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Thursday, 13 August 2015

The Practical Application of Short Row Shaping

The Practical Application of Short Row Shaping

So now that you’ve survived working short rows, here’s what you can expect to see in a pattern that uses short rows. Most short-row instructions are written in pairs – you go out and come back (sometimes all the way back to the edge, sometimes only partway back if you’re doing shaping on both sides). Some designers and knitting publications number short rows singly (for example: Short Row 1: K25, t&s, purl to end). They consider that the shaping isn’t complete until you get back to where you started, and so in their mind, you’ve only worked one short row. My preference is to write it as two rows (see below), since you’re working one row on the right side, and one row on the wrong side. Sometimes you will start short-row shaping on a right-side row, and sometimes on a wrong-side row; either way, you will work in pairs of rows to work the shaping.

If you are working a piece like a scarf that has a curve along one edge, you will only short a stitch on one row, as follows:

Short Rows 1 and 2: K25, t&s, purl to end.

Here you short a stitch on Short Row 1, but then you just purl to the end of the row on Short Row 2 without shorting a stitch on the purl side.

If you’re working a piece like a sleeve cap that has shaping on either side of the shoulder marker, you will short a stitch on each of two rows, as follows:

Short Rows 1 and 2: K25, t&s, p10, t&s.

Here you’ve shorted a stitch on both rows, and you’re back on the right side again.

When working sleeve cap shaping in one of my top-down patterns, you will begin on a right-side row, and knit to a specified number of stitches past the shoulder marker, t&s, then purl to the same number of stitches past the marker on the other side, t&s. This will be called Short Rows 1 and 2. Then you go on to work Short Rows 3 and 4, which will be as follows:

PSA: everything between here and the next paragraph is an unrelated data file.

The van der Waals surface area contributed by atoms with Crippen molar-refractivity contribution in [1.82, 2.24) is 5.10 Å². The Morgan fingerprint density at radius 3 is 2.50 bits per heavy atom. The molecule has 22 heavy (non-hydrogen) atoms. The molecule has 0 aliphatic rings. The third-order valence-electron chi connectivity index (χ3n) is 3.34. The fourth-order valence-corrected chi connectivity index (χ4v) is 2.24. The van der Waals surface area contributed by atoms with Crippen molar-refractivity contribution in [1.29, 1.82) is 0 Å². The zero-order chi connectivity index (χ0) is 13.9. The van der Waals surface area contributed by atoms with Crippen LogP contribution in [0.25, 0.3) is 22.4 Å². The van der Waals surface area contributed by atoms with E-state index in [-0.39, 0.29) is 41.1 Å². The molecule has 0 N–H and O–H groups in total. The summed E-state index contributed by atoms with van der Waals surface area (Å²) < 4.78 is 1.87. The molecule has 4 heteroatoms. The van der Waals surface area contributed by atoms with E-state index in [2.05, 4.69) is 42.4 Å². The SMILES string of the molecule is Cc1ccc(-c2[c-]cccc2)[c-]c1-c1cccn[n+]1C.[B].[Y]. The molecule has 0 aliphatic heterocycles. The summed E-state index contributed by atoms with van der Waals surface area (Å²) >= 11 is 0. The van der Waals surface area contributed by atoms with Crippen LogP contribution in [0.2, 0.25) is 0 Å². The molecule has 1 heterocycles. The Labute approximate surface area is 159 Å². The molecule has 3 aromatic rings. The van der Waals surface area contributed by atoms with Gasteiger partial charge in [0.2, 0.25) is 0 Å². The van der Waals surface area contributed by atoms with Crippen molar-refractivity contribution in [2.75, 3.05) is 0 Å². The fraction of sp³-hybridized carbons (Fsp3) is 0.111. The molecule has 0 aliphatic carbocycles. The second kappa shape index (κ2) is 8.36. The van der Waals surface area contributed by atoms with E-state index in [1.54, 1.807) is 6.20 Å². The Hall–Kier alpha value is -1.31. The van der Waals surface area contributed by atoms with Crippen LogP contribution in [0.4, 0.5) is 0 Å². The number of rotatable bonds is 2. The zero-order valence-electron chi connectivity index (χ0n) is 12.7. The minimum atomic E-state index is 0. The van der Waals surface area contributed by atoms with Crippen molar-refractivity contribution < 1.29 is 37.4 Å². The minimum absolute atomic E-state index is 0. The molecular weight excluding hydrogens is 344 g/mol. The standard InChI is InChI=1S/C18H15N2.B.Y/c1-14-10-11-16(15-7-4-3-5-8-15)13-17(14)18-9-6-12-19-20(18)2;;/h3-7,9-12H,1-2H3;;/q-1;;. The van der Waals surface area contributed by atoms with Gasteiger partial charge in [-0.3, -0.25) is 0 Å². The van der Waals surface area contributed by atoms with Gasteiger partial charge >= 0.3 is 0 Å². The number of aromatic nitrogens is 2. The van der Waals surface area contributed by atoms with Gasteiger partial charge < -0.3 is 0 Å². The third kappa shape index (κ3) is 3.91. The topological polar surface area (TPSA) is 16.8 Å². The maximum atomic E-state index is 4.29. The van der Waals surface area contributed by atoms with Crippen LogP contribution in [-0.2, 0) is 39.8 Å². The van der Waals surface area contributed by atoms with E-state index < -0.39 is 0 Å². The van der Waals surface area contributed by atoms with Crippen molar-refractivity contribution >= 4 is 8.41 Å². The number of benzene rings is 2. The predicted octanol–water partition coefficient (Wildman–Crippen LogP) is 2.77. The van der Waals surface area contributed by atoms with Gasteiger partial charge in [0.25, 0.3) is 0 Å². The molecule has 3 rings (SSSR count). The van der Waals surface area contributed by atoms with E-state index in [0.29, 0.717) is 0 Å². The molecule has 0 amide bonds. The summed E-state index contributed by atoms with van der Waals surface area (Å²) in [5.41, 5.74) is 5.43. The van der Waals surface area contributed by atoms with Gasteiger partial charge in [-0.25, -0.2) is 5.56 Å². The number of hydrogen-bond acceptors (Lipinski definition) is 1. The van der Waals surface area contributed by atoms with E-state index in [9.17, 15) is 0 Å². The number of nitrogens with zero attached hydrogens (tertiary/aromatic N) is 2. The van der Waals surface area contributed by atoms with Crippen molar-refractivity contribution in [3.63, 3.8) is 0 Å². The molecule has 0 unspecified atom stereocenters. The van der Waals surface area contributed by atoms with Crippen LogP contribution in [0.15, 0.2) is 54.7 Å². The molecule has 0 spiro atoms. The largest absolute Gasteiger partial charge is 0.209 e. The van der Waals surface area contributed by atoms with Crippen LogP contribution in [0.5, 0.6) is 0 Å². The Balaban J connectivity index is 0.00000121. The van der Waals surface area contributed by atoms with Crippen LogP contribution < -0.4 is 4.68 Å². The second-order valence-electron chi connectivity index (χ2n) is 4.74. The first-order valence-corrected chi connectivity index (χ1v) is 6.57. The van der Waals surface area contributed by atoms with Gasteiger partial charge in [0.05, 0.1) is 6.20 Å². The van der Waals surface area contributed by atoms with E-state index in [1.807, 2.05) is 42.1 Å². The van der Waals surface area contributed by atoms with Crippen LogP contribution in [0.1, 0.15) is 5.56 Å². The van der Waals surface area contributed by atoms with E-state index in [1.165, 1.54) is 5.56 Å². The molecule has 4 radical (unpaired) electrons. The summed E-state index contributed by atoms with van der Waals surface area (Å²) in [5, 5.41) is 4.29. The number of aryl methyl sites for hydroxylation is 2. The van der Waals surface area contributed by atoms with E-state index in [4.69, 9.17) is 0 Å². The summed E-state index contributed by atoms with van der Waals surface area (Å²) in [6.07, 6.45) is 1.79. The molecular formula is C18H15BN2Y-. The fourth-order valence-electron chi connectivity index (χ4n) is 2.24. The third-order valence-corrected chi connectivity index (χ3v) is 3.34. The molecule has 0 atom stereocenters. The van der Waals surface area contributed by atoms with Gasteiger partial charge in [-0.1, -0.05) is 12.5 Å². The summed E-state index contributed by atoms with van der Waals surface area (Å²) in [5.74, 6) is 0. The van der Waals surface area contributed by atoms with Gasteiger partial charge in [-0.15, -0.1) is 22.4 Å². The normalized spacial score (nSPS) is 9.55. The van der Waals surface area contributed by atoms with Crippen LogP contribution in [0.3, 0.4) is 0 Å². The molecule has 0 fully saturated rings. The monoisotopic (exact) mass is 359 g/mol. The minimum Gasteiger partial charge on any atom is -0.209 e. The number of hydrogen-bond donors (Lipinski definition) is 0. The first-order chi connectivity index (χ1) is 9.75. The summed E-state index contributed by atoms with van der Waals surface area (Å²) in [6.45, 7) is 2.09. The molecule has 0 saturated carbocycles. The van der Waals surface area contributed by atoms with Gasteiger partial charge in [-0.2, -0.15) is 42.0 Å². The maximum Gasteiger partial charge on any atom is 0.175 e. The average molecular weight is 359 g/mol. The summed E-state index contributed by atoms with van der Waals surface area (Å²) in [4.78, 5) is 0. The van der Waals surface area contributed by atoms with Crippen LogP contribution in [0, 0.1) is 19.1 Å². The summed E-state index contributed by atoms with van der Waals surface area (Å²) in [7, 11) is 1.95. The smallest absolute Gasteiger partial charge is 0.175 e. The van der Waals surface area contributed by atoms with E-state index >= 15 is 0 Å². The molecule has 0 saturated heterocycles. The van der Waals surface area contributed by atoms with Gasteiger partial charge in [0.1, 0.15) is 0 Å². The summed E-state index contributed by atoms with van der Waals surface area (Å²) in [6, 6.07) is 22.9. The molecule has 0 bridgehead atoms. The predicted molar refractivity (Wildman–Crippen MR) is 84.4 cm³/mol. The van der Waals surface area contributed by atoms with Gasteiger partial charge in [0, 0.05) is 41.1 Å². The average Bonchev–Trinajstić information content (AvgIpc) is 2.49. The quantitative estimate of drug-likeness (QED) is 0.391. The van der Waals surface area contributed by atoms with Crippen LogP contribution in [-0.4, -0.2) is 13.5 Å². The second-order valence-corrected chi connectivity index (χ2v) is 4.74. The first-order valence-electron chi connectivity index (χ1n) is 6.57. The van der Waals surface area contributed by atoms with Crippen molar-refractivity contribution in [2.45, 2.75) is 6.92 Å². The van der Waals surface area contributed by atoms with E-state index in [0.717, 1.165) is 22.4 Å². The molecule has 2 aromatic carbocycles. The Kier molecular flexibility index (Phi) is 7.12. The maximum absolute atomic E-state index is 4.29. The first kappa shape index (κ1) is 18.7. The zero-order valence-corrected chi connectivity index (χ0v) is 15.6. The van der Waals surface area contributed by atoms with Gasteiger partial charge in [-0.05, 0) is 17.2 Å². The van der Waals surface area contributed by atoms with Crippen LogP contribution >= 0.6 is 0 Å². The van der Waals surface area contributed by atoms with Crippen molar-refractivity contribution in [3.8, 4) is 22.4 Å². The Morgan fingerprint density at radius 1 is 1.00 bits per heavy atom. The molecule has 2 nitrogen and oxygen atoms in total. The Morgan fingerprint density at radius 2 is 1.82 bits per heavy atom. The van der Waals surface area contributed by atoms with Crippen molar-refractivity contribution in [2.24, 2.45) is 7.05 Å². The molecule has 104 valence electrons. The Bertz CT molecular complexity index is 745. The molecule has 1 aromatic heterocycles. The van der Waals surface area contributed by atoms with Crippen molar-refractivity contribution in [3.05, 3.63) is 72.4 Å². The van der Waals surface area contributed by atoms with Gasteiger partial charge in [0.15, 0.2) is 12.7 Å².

Short Rows 3 and 4: Work to gap from last row, close gap, work 1 stitch, t&s.

So for Short Row 3, you work to the gap that you created when you worked t&s on the last right-side row (Short Row 1), close the gap, then work one more stitch, before you work t&s. This adds two stitches to the end of the row. Then you will work the exact same thing for Short Row 4, except that you’ll be working it on the wrong side. The text will tell you to repeat these two rows a specified number of times. Then in some cases, you will move on to Short Rows 5 and 6:

Short Rows 5 and 6: Work to gap from last row, close gap, t&s.

These two rows are similar to Short Rows 3 and 4, except that you don’t work an extra stitch after closing the gap; you just t&s right after closing the gap. These rows add one stitch to each end of the row.

Once you have completed all the short-row shaping, you’ll be back on the right side again. You knit across all of the stitches, closing the two remaining gaps as you come to them. If you’re working sleeve cap shaping, you can close the first gap that you come to as you have been doing. However, because the second gap was created when you were working on a wrong-side row (and it would normally be closed on the NEXT wrong-side row), it will have to be worked slightly differently when you close it on a right-side row. If you look at the gap with the right side facing, you will see that the marker, instead of being to the right of the gap, is to the left of the gap. To close this gap, work to one stitch before the gap, then slip the last stitch before the gap knitwise to the right-hand needle. Gently pull on the marker and place the loop of yarn knitwise on the left-hand needle, slip the stitch from the right-hand needle to the left-hand needle purlwise, and knit these two stitches together through the back loops. The final gap is now closed.

That’s all there is to it! It’s much more intimidating to read it through than it is to actually DO it. Don’t overthink it – grab yarn and needles and work up a swatch, then practice until it becomes second nature. Short rows can add so much to a project, so it’s well worth learning how!

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